Now that lawmakers have convened in Austin, private citizens and PACs are no longer able to make political contributions, so the sole financial influence on lawmakers during the legislative session comes from lobbyists. In fact, in session and out, lobbying is by far the biggest source of money in Texas politics — and taxpayers are footing the bill for a lot of it. This look at the City of Lubbock is part of our series analyzing taxpayer-funded entities in Texas.
Eliminating taxpayer-funded lobbying is one of the Republican Party of Texas’ top priorities this session, and bills to end the practice have been filed in both the Texas House (HB 749) and Senate (SB 234). Whether you support or oppose the practice of taxpayer-funded lobbying, it’s helpful to understand what lobbying looks like for these entities, including their budget, who they hire, and their objectives.
Cities across Texas have collectively spent upwards of $50 million to lobby lawmakers in Austin since 2019. The City of Lubbock has been among those cities paying tax dollars to lobbyists to advocate on the city’s behalf in Austin. Although individual lobbyists are not required to disclose exact compensation numbers, the total spent since 2019 ranges between $210,000 and $455,000.
The City of Lubbock, located in the South Plains at the base of the Texas Panhandle, has become known as the “Hub City,” home to Texas Tech University. Funded by taxes and fees, the city boasts a $230 million general fund and $877.6 million in total revenues for fiscal year 2020-21. The City of Lubbock provides municipal services to its 229,573 residents. Despite a lack of transparency in reporting standards for lobbyists, it is worth noting that even the maximum compensation represents a small fraction of Lubbock’s tax revenue for the same time period.
From January 2019 – December 2020, filings with the Texas Ethics Commission reflected the City of Lubbock’s lobbying contract with Blackridge, Rusty Kelley’s prominent Texas government relations firm, based in Austin.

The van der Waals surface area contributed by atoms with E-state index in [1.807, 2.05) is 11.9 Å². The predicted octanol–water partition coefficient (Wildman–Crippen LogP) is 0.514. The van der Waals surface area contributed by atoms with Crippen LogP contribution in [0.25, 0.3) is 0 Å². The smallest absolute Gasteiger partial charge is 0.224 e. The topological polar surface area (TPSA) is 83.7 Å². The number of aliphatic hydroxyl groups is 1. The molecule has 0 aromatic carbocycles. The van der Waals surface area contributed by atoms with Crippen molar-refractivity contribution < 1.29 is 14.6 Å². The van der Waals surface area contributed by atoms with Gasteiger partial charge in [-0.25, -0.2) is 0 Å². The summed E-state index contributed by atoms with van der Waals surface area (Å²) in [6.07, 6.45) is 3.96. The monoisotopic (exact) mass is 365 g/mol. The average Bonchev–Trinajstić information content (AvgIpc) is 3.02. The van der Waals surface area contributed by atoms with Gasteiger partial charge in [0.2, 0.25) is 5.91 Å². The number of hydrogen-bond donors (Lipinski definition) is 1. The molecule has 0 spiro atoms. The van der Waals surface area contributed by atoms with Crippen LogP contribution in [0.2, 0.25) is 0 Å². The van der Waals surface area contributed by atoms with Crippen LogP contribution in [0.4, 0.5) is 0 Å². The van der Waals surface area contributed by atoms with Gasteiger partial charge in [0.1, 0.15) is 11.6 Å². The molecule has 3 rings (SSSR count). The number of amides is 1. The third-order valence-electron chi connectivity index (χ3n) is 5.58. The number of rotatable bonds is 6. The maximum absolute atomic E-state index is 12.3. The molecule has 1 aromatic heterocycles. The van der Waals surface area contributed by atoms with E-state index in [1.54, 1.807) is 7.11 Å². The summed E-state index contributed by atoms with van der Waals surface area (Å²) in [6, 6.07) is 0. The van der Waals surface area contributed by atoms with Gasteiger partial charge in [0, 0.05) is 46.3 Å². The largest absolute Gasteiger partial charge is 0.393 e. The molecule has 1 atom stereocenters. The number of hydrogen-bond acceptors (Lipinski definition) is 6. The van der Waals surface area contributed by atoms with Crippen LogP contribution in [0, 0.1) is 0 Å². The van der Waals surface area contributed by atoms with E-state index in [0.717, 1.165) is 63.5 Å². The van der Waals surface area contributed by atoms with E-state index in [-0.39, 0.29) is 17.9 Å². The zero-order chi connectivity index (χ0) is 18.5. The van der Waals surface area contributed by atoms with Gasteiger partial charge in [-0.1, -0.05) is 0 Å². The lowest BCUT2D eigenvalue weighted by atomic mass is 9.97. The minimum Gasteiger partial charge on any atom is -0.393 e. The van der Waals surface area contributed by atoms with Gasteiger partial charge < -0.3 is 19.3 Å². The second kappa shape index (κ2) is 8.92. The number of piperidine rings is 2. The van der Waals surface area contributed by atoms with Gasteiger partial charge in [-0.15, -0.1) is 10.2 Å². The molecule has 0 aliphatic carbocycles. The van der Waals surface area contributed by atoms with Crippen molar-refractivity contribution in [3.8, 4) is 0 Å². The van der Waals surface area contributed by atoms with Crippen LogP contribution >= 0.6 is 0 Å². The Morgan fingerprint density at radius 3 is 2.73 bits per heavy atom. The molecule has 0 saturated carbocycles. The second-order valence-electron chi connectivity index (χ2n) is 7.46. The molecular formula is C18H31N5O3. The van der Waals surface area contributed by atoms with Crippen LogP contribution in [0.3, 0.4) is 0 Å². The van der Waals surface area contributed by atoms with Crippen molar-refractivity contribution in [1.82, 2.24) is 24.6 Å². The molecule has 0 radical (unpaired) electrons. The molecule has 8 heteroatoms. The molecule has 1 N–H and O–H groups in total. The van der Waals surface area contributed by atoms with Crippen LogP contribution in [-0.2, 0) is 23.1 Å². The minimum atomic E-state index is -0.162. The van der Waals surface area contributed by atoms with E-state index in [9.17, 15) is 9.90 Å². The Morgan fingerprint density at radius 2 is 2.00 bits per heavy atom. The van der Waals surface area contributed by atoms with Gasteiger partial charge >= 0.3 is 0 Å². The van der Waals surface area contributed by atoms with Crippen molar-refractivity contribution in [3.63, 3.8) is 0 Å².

During the last election cycle, three of the eight lobbyists reported compensation in excess of $25,000. The highest paid for the City of Lubbock was Carol McGarah, CEO of Blackridge, who reported compensation between $150,000 and $250,000. Rusty Kelley and Blackridge COO Sara Sachde follow McGarah on the list of the city’s highest paid lobbyists, receiving minimum disclosed compensations of $35,000, and $25,001, respectively.
|Lobbyist Name||Minimum Compensation||Maximum Compensation|
|Russell T Kelley||$35,000.00||$74,999.98|
|Micah Anthony Rodriguez||$2.00||$19,999.98|
|Victor F Mendoza||$2.00||$19,999.98|
|Austin E Holder||$1.00||$9,999.99|
According to the TEC’s prospective filings, it appears that Blackridge continues to represent the interests of the City of Lubbock in 2021.
Ahead of the 87th Texas Legislative Session, the Lubbock City Council approved its list of legislative priorities — a wish list of sorts — which included local, state, and federal goals. The state-level priorities effectively set the table for the issues its lobbyists may tackle in Austin this year.
According to the city’s website, among other things, the City of Lubbock’s legislative priorities include advocating for long-term funding for the completion of Loop 88, appropriation of capital funding to construct future I-27 improvements, supporting full state funding for mental health treatment, and expansion of broadband availability.
Notably, the list also includes a desire for their lobbying efforts not to be curtailed, citing opposition to limits “on effective municipal participation in the legislative process, including representation and effective notice of legislative meetings.”
Although the 87th Legislative Session is currently adjourned until February 12, lobbyists can engage with lawmakers any time. While legislation is not officially moving forward in Austin, the goals of lobbyist clients like the City of Lubbock are still being represented behind the scenes.
In addition to opposing the Senate and House bills that would end the practice of taxpayer-funded lobbying (which would curtail the city’s ability to hire lobbyists for future sessions), residents can expect that Lubbock’s lobbying agenda this session will mirror their list of legislative priorities.
To explore the City of Lubbock’s lobbying records for the 2020 cycle, including Blackridge lobbyists’ other clients, start here. You can also see the full list of entities employing lobbyists in Texas here. To be updated when the latest Texas lobbying data becomes available on Transparency USA, subscribe to our email list or join us on Twitter or Facebook.